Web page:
Great Books Courses (Division 382)

191. Great Books. Open to Honors freshmen only. (4). (HU).

Great Books 191 will survey the classical works of ancient Greece. Among the readings will be Homer's ILIAD and ODYSSEY; a number of the plays of Aeschylus, Sophocles, Euripides, and Aristophanes; Herodotus' HISTORIES; Thucydides' HISTORY OF THE PELOPONNESIAN WAR; and several of Plato's dialogues. The course format is two lectures and two discussion meetings a week. Six to eight short papers will be assigned; there will be midterm and final examinations. Great Books 191 is open to freshmen in the Honors Program, and to other students with the permission of the Director of the Great Books Program. (Cameron)

201. Great Books. Gt. Bks. 201 is not open to students who have taken Gt. Bks. 191 or Classical Civ. 101. (3). (HU).

SECTION 001. Unless you care to think and talk and write about such matters as friendship, honor, courage, loyalty, responsibility, goodness, death, desire, power, and justice, this course is not for you. If you do care about what is true or noble or good, you may enjoy the contacts we will make, through reading excellent English translations, with the Greek roots of Western Civilization. Our texts will include Homer's ILIAD and ODYSSEY (the Lattimore translations); selections from the HISTORIES of Herodotus; selected tragedies of Aeschylus, Sophocles, and Euripides; a couple of Plato's shorter dialogues and the REPUBLIC; and selections from Aristotle's ETHICS. As well as attending and participating in class, students will write 10 one-page papers, a midterm, and a final exam. (Wallin)

Section 002. We are, perhaps more than we suspect, shaped in our habits of thought and action, by our Western heritage. Our roots lie in Greece, Rome, and Israel, and our knowledge of who we are depends in large part on our knowledge of those forces which have helped form us. What meaning does it have for my life, for example, that I know I have to die? With this question we approach Homer's ILIAD and the Exodus of the Hebrew Bible. Whether in Thucydides' portrayal of the struggle between Athens and Sparta or in the tragic drama of Aeschylus, Sophocles, and Euripides, or in Plato's investigation of the meaning of life in the Socratic dialogues, or in Rome's struggle for eternal peace, it is always the dark mystery of human existence which fuels man's desire to know who he is. Students will be evaluated on the basis of class participation, two or three short papers, midterm, and final exam. (Paslick)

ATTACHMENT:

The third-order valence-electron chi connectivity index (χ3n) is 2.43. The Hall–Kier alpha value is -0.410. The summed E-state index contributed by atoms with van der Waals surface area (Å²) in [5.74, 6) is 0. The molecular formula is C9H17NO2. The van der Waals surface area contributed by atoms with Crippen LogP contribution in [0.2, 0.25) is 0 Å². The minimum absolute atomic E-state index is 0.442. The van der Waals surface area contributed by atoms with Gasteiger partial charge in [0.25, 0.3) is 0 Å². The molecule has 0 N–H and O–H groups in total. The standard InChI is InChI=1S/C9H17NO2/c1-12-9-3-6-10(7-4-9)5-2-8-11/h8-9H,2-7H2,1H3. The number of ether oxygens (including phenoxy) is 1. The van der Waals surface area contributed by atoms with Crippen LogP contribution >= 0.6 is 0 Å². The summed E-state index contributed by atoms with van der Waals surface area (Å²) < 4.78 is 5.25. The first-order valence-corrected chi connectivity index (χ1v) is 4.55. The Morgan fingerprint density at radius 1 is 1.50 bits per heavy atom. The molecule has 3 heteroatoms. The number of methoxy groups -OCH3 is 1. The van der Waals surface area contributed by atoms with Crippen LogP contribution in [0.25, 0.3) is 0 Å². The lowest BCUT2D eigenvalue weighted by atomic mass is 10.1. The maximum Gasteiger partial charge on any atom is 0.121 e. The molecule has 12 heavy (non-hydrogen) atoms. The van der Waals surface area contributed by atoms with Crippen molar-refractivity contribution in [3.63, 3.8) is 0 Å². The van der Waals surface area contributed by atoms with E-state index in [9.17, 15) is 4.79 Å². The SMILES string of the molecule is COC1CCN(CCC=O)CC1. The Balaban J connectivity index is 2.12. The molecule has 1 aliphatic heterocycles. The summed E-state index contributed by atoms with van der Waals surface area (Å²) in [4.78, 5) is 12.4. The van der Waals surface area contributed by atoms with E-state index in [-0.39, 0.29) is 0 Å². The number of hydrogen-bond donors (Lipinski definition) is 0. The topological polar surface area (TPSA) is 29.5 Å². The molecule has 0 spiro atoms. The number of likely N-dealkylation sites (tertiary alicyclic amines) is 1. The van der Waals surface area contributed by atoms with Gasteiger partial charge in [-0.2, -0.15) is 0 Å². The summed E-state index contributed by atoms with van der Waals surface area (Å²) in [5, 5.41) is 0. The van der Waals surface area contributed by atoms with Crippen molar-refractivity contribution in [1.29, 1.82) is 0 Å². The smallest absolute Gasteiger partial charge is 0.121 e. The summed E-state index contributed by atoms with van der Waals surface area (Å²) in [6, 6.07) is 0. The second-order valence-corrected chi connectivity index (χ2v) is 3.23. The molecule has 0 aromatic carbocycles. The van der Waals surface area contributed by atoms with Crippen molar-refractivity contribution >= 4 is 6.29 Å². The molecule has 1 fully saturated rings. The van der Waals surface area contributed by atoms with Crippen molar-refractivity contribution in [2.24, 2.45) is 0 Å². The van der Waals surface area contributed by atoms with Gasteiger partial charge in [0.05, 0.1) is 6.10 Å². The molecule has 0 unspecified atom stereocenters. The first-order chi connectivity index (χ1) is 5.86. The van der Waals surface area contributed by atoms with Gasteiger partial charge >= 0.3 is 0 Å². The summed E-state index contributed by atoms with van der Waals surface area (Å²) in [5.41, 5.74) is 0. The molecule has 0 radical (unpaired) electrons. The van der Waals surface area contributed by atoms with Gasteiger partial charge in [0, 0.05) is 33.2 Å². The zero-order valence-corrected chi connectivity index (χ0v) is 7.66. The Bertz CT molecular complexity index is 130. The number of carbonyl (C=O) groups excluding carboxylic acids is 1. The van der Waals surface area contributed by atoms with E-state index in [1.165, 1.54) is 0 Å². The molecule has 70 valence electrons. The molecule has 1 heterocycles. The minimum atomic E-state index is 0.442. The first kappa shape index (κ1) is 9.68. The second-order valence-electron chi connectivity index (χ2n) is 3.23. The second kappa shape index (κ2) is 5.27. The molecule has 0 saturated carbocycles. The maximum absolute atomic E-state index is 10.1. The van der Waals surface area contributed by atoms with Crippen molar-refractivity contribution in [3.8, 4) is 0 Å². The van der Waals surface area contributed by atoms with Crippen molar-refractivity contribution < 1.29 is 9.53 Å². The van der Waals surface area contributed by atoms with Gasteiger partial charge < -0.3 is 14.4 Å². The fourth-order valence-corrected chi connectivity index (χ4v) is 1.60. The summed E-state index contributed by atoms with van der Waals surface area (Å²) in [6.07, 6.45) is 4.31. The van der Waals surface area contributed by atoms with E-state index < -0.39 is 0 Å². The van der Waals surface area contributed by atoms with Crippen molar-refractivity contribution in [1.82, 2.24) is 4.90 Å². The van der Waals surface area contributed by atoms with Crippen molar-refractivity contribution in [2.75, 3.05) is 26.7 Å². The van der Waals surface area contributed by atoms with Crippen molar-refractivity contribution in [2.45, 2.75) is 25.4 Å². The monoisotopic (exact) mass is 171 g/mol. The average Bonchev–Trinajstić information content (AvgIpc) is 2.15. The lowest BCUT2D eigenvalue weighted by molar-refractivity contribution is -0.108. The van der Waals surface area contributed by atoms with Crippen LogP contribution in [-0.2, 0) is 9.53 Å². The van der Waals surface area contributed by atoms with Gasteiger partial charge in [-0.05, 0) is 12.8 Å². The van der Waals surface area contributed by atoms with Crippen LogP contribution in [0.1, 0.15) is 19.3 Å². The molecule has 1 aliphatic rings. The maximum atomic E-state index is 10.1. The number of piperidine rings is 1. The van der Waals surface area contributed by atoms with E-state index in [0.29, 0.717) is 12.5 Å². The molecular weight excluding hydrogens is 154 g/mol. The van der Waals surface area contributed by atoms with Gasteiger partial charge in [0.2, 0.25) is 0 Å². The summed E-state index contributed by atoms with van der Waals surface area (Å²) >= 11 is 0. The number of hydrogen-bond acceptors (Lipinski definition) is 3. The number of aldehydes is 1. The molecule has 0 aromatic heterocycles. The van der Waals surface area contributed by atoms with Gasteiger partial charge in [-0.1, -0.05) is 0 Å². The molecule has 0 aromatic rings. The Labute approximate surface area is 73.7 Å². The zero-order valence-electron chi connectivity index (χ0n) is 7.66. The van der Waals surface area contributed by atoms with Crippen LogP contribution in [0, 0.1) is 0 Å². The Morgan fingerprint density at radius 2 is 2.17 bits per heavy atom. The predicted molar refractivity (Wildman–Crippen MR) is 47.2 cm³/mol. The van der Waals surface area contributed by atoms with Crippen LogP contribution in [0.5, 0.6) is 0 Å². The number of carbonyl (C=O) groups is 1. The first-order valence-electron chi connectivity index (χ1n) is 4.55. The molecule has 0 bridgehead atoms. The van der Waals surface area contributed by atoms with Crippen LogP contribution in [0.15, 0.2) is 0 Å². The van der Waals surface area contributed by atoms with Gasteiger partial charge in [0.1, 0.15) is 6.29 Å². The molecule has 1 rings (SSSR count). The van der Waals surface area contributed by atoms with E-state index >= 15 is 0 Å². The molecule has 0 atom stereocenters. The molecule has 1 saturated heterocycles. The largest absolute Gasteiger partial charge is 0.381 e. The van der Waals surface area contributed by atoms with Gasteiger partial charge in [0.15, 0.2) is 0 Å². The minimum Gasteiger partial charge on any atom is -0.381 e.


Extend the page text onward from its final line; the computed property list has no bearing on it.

Section 003. In this course you will read, discuss, and write about a number of books that have achieved a very special standing in our culture. Written two thousand years ago for audiences with backgrounds and expectations totally unlike our own, these books have preserved their value and importance with ease. Because they force us to consider important questions and values, because they make us think about the kind of persons we are or want to be, these books are as much our heritage as the rules of arithmetic. I want you to become comfortable reading some of these books and eager to use them in forming your own education. The works we will read will include Homer's ILIAD, the history of Herodotus, some Greek dramatists, and Plato. Besides the readings and class discussions, you will be responsible for two short essays, an hour exam, and the final. (Lindner)

Section 004. See SECTION 001 above. (Wallin)

291. Great Books of Modern Literature. Sophomores, juniors, and seniors in the College Honors Program. (4). (HU).

This course is designed to be a continuation of Great Books 192 for Honors sophomores primarily, and deals with books from the Renaissance to the present. Great Books 192 dealt thematically with the integration of the individual into larger institutions and traditions, and the sequel, Great Books 291, will deal with the subsequent resistance, repudiation, and withdrawal from such traditional communities. There will be two lectures and two recitations each week. The texts will be: Cervantes, DON QUIXOTE; Goethe, FAUST; Dostoevsky, CRIME AND PUNISHMENT; Flaubert, MADAME BOVARY; and either Melville, MOBY DICK or Twain, HUCKLEBERRY FINN. (Cameron, Casa, Ferran, Mersereau, Siebers, Weisbuch).

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